Tuesday, October 25, 2011

Texas Book Festival

With Melinda in the "living room" of the TCU Press booth
Estimates are that 35,000 people attended last weekend's Texas Book Festival, and I think every one of them walked by the TCU Press booth, with a goodly number stopping to browse and buy. Melinda and KK had set up a "living room" in the doorway by our booth (note the trees in the background)--folding chairs and a small coffee table. There was usually a good breeze, whereas some of the tents got crowded, hot and stifling. The living room was a perfect place for people watching, and people we didn't know sometimes sat down to rest. Melinda says she spent a long time one day watching the boots go by (make a line from a song go through your mind?). I sat there a lot because it gave me a great view of the crowd, and I spotted friends I hadn't seen for a while.
The festival offers all kinds of activities--panels, readings, talks. But I usually stay around the booth and visit with people. Seeing friends is the big draw for me. This time I met for the first an author I've corresponded with for several years--a special treat. I did sign books at the Texas A&M signing tables--our booth is part of the larger A&M tent--and I sat at the Texas Institute of Letters booth for an hour. Actually sold one copy of Skeleton to an old friend. All in all I sold seven copies this weekend and gave one to Megan and Brandon--thought I'd already done that. Brandon is offended because there are characters named after several members of the family but no Brandon! But I digress. I also signed several copies of Elmer Kelton: Memories and Essays, our tribute to the late great Texas author.
The festival began in 1998, with Laura Bush as the prime mover behind it. Now in its twelfth year, it is one of the largest and best book festivals in the country. In its first years, I thought  it should be all about Texas books and authors, because that was always my focus at TCU Press. Instead, the festival has grown steadily by featuring nationally prominent authors. Maybe the idea is more to show that Texans are readers than writers. This year, Paula Deen was a big draw. I don't mind that I didn't hear her--I watch her on TV a lot--but one of the TCU Press interns bought a copy of her new book. I leafed through it and instantly wanted a copy--will put it on my wish list. I usually don't buy books at the festival--if I allowed myself to do that, I'd end up broke.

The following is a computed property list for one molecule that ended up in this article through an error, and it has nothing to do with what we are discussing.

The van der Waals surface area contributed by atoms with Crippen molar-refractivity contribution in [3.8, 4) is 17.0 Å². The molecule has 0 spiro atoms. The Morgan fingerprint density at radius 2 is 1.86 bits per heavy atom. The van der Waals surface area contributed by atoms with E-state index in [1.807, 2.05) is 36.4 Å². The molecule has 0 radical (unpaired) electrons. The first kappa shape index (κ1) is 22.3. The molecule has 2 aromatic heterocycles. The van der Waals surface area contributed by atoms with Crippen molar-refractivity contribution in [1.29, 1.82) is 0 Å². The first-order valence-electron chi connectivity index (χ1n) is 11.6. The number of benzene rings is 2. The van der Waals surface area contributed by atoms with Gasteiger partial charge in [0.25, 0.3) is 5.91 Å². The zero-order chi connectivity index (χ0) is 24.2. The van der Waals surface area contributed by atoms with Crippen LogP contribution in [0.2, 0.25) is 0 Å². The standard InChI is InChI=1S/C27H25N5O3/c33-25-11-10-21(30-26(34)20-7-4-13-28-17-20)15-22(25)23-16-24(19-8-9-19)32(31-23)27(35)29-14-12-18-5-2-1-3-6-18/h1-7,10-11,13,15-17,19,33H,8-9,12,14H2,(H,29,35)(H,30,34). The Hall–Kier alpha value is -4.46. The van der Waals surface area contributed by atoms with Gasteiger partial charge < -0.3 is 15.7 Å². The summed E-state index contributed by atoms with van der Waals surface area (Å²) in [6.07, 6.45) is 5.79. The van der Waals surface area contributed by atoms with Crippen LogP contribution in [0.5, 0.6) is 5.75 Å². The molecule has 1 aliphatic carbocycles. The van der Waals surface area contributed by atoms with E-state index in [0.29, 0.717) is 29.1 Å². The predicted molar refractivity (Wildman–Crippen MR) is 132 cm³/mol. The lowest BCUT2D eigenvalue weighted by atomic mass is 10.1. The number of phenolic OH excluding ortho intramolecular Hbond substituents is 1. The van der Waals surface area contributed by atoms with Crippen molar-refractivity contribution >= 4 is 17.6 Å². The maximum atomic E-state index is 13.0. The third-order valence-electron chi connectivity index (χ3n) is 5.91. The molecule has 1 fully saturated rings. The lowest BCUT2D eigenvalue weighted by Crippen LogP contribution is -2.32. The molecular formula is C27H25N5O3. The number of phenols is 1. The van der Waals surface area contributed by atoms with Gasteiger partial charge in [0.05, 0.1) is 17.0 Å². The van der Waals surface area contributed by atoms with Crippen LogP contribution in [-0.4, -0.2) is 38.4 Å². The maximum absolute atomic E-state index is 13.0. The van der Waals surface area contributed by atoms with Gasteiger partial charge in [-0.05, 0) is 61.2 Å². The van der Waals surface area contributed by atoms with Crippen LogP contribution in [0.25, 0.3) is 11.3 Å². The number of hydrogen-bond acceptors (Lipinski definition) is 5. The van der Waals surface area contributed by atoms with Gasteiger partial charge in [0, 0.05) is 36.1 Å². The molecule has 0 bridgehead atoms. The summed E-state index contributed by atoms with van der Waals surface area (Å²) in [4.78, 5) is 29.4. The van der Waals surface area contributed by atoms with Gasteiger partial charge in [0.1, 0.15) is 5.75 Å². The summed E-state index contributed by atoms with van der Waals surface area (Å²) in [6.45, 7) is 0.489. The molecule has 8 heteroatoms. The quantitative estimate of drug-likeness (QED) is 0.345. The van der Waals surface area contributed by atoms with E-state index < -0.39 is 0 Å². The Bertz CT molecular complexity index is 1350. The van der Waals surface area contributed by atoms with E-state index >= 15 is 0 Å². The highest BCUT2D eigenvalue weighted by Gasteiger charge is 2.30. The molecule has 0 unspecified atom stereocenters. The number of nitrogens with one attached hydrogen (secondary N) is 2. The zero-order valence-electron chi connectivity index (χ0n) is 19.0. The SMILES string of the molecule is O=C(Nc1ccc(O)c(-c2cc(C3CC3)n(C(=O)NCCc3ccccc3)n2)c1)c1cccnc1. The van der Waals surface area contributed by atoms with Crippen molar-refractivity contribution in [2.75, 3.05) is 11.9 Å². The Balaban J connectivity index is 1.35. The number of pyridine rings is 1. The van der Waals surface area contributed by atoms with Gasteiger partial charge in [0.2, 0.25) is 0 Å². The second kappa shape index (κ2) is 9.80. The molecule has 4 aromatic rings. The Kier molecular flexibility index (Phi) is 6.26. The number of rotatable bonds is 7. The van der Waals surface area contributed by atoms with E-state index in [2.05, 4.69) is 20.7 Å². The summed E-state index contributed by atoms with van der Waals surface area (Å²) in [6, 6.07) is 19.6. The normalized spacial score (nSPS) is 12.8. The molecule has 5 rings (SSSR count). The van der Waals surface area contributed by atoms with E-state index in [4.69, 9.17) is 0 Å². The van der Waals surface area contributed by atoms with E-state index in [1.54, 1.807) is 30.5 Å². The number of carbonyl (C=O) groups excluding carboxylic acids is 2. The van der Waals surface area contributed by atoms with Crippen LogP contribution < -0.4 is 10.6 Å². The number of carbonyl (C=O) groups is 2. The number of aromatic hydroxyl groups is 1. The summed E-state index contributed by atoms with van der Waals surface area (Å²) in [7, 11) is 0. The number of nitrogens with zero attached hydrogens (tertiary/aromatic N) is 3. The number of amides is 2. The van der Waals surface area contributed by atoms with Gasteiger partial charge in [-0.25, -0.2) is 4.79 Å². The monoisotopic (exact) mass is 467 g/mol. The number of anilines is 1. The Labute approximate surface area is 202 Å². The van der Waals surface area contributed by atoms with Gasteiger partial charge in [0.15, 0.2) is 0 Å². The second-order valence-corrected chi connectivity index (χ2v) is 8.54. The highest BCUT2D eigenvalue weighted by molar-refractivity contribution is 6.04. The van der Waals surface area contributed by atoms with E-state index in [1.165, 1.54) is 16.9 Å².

Another digression: family friend Ralph Lauer took the smashing photographs in a new Louis Lambert/June Naylor cookbook: Big Ranch, Big City. Scrumptious recipes--I gave it to Megan for her birthday and spent some time this weekend browsing through it.
The Texas Book Festival is the one professional event I still attend in retirement, and I look forward to the 2012 festival.

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